BILL McBRIDE COLLECTION
No. 10486. Linke-Hofmann R.II German Army Air Service
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Linke-Hofmann R.II

02/28/2011. Of the firms that designed and constructed large, multi-engined Riesenflugzeuge (giant aircraft) during WW I, those created by the Abteilung Flugzeugbau (aircraft section) of the railway stock producer Linke-Hofmann-Werke Breslauer Aktiengesellschaft für Eisenbahnwagen-, Lokomotiv- und Maschinenbau at Breslau, Germany (now Wroclaw, Poland) attracted special attention, not only by their size, but also by the non-stereotype design.

The R.II was designed and constructed under the direction of chief engineer Paul Stumpf, who was formerly chief engineer to the Allgemeine Elektricitäts Gesellschaft (A.E.G.). The chief feature was a single large tractor airscrew turning at only 545 rpm, driven through a central drive by four 260 hp Mercedes engines placed in the fuselage. The 22 ft 7.65 in (6.90 m) Garuda propeller was the largest ever to fly.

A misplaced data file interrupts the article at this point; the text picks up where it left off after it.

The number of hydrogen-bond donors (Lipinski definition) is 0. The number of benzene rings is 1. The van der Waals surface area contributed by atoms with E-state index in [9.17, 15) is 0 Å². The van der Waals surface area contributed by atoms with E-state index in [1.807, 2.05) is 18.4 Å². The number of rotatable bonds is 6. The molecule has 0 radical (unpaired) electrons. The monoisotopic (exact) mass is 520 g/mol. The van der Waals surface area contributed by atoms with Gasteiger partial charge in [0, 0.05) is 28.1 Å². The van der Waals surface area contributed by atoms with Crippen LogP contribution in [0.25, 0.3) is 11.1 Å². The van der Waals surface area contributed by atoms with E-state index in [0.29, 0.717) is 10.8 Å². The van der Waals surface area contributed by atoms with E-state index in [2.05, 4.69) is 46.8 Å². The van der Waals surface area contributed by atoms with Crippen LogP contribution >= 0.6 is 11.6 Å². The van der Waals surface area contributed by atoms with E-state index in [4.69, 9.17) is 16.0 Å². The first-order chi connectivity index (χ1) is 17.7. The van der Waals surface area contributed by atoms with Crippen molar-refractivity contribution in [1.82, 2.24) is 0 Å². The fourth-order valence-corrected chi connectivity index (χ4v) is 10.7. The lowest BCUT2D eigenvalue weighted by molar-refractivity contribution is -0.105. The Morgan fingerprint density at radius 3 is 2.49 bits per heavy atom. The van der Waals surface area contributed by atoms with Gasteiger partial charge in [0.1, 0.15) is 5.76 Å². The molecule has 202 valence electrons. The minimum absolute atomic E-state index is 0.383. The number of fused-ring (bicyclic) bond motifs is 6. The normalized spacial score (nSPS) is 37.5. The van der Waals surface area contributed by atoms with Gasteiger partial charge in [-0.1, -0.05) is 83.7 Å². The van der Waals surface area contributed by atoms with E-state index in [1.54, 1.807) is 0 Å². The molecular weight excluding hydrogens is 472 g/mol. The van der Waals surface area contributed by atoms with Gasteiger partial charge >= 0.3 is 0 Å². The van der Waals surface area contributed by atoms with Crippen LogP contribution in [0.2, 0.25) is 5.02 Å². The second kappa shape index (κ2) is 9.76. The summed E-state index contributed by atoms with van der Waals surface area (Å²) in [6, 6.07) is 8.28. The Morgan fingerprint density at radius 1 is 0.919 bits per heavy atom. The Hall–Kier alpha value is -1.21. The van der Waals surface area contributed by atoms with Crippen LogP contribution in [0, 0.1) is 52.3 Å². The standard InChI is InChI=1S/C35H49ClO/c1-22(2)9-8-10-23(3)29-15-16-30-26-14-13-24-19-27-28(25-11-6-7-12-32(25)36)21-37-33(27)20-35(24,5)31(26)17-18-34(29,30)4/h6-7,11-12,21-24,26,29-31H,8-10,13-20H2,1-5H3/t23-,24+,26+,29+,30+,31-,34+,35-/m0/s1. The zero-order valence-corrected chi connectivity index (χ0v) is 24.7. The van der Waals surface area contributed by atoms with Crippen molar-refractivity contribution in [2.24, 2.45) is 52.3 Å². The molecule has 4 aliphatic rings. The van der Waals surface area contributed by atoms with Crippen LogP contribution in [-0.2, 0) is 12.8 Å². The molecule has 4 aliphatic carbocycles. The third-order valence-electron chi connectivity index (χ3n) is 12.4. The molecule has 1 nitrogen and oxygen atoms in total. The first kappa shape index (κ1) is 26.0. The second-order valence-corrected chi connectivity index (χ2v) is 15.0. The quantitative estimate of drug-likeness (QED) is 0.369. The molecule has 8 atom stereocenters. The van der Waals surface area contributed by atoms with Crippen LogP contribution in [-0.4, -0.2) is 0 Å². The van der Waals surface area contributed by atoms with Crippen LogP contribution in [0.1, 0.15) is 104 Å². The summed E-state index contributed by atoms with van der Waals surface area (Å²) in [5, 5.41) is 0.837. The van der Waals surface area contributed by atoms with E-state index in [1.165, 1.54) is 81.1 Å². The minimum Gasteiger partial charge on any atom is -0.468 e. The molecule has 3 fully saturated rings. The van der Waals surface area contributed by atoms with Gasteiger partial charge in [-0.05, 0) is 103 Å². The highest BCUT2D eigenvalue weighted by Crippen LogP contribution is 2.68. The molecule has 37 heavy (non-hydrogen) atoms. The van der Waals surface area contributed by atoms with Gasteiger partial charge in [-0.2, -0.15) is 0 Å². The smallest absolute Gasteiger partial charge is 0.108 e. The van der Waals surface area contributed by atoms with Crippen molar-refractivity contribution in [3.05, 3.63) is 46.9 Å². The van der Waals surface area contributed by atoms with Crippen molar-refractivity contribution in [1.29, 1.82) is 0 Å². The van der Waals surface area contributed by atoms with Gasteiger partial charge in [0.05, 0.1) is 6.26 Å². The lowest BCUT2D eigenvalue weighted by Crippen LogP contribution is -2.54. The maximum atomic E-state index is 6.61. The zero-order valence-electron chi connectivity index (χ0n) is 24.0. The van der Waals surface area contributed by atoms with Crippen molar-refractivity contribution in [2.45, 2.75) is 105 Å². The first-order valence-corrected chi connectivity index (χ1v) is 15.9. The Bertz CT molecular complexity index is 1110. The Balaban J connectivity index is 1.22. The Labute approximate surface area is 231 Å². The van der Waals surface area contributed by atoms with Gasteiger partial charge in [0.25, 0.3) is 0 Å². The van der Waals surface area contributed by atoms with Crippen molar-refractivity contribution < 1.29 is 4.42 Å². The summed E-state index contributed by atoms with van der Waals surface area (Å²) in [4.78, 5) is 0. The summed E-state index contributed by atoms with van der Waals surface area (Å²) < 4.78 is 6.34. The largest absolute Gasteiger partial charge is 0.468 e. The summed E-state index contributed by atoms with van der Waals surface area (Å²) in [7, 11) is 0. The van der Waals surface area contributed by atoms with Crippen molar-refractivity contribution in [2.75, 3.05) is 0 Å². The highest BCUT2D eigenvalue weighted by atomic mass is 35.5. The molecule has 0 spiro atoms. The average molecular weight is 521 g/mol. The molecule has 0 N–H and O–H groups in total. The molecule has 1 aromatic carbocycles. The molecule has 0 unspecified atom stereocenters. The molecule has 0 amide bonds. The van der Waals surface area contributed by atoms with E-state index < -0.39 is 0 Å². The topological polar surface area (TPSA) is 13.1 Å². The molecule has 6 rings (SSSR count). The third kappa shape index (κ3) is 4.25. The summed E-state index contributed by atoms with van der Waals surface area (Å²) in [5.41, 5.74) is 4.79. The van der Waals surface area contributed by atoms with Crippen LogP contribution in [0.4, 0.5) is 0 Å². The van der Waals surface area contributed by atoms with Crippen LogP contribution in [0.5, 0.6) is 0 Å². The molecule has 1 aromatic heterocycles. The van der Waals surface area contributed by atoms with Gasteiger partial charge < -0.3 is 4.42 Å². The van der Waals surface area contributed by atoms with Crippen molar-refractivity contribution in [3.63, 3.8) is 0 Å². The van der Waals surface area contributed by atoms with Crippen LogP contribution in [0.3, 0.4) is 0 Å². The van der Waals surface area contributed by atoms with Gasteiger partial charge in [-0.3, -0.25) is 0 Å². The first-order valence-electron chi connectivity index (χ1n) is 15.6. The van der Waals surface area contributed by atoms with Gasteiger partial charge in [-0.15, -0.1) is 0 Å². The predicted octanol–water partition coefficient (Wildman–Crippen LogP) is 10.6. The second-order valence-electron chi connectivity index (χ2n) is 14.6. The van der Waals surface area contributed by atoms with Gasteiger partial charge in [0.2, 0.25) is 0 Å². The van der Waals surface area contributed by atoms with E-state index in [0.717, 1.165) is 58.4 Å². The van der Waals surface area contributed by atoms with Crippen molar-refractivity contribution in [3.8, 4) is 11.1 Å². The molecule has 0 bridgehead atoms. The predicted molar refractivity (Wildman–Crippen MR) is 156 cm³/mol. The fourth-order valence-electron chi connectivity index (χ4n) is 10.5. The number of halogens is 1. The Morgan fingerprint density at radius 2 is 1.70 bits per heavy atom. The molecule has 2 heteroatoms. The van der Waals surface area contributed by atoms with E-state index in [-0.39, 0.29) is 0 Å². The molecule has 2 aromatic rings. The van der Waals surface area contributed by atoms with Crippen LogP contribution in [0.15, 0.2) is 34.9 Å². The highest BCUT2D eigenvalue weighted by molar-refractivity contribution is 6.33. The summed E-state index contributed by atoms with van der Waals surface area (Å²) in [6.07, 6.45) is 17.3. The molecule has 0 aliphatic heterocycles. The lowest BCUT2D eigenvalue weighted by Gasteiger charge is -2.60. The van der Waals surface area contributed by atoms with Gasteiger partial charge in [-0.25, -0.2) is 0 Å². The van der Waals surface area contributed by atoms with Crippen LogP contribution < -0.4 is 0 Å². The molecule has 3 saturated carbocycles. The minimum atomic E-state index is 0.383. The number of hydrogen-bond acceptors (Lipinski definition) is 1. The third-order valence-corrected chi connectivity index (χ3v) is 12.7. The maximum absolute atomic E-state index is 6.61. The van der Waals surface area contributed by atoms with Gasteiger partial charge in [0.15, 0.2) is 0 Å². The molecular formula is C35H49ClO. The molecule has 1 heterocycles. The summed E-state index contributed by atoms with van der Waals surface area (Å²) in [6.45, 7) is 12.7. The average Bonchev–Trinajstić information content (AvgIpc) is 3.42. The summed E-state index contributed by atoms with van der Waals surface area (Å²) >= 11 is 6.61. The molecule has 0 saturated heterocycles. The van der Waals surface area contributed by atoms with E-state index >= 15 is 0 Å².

In 1917 the Idflieg (Inspektion der Fliegertruppen, Inspectorate of Flying Troops) ordered two examples (s/n 55/17, 56/17) for delivery in July 1918, however, the first was not flown until January 1919. Intended as a bomber, the aircraft was flown as a twelve-passenger aircraft operated by a crew of six. The biplane with wings of unequal span proved to be very stable, could be flown with one hand and even with only two engines running the aircraft flew well.

Created February 28, 2011